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To explore the question of reward (financial) or recognition (non-Financial): what do employees in Pioneer Investments want and value the most? It was also the objective of this study to investigate which non-financial rewards have the most (if any) impact on the performance of employees.

Blake, Mona (2004) To explore the question of reward (financial) or recognition (non-Financial): what do employees in Pioneer Investments want and value the most? It was also the objective of this study to investigate which non-financial rewards have the most (if any) impact on the performance of employees. Masters thesis, Dublin, National College of Ireland.

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Abstract

The central objective of this study was to use a representative sample from Pioneer Investments to explore the question of reward (financial) or recognition (nonfinancial); what do employees in Pioneer Investments want and value the most? It was also the objective of this study to investigate which non-financial rewards have the most (if any) impact on performance of employees. It is my hypothesis that reward and recognition are not mutually exclusive and that the use of one or the other is insufficient to motivate superior and lasting performance from employees.
Managers in my company continue to use money as a motivator to help increase employee productivity and declare that a lack of money is the predominant reason why employees leave the company. Hence, this research question is important to me, to see to what extent are financial rewards (money) the main motivator for employees and to examine the importance/value, if any, attached to the non-financial rewards, such as, increased responsibility, interesting and challenging work and opportunities for growth and development.
I compiled a questionnaire, outlined in Appendix 1, which asked participants to answer twelve questions plus some questions on their demographics. I chose the questions based on the theory attached to motivation and reward to see if respondents, particularly in a financial services company, attached any value to non-financial rewards and if so what they were. The survey was emailed out to a representative sample of employees and total confidentiality was assured. Respondents were advised that they could email or send via the internal post their completed questionnaires. A total of thirty-six questionnaires, out of a hundred, were returned.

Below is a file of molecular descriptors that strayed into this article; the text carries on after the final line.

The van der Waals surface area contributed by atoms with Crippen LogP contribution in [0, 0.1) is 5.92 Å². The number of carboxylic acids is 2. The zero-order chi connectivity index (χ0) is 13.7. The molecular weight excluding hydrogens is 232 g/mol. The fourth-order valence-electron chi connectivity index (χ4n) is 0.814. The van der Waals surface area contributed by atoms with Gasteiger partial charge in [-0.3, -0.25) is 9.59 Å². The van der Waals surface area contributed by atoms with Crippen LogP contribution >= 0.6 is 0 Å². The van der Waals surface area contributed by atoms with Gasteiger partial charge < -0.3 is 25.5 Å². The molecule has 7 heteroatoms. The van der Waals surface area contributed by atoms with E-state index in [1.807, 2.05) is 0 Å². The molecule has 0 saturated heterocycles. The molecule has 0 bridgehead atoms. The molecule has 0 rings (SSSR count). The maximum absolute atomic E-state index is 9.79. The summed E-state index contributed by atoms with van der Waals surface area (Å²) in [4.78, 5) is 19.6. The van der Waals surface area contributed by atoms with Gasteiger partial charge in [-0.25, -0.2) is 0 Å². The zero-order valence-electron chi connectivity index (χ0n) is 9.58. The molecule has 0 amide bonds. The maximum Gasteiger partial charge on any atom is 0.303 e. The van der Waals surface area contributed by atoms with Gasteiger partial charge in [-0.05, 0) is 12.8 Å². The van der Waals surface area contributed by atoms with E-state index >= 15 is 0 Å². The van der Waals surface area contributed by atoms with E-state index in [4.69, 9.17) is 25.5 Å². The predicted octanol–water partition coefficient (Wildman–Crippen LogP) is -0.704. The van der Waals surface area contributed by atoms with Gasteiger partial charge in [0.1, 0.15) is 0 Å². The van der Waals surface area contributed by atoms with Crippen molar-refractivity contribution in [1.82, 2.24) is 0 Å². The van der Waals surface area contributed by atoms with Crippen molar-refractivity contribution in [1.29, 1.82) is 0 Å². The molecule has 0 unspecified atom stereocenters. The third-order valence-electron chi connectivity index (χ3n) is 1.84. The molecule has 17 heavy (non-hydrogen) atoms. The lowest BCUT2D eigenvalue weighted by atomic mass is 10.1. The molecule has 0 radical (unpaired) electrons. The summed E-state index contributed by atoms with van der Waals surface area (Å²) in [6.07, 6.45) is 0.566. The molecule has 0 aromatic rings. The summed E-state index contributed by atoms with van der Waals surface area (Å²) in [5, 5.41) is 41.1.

In addition, to answer my research question, I used some secondary data, which was compiled for an Employee Opinion Survey, completed in 2003. The findings from my research indicated that respondents valued non-financial rewards highly. The top three non-financial rewards were ( 1 ) Opportunities for Growth and Development, (2) Ownership and Control of work and in joint third place (3) Interesting & Challenging Work and Independence and Autonomy in work.
The most popular form of non-financial reward received by employees to date is verbal or written praise from their manager. However, verbal and written praise was ranked only 4th position when employees selected the recognition that they valued the most. The vast majority of respondents feel that financial reward alone would not be enough for them to increase their performance and that financial and non-financial rewards are mutually reinforcing.
The first conclusion I came to, having completed the analysis between the primary and secondary research and the theory, was that Pioneer Investments had a lot of work to do in terms of Talent and Career Management for both employees and managers. Career paths need to be established and published, to some degree, in the organisation. Managers need to be trained on how to have effective career discussions. The second and last conclusion was that some work still needed to be done to build on the performance culture in the company. This will entail developing our leaders in the organisation and ensuring our HR practices are designed to build a strong and committed workforce in line with such organisations as GE.

Item Type: Thesis (Masters)
Subjects: H Social Sciences > HD Industries. Land use. Labor > HD28 Management. Industrial Management > Human Resource Management > Performance Management > Reward Management
H Social Sciences > HG Finance > Financial Services
Divisions: School of Business > Master of Arts in Human Resource Management
Depositing User: SINEAD CORCORAN
Date Deposited: 29 Jul 2010 11:36
Last Modified: 26 Apr 2012 12:48
URI: http://trap.ncirl.ie/id/eprint/355

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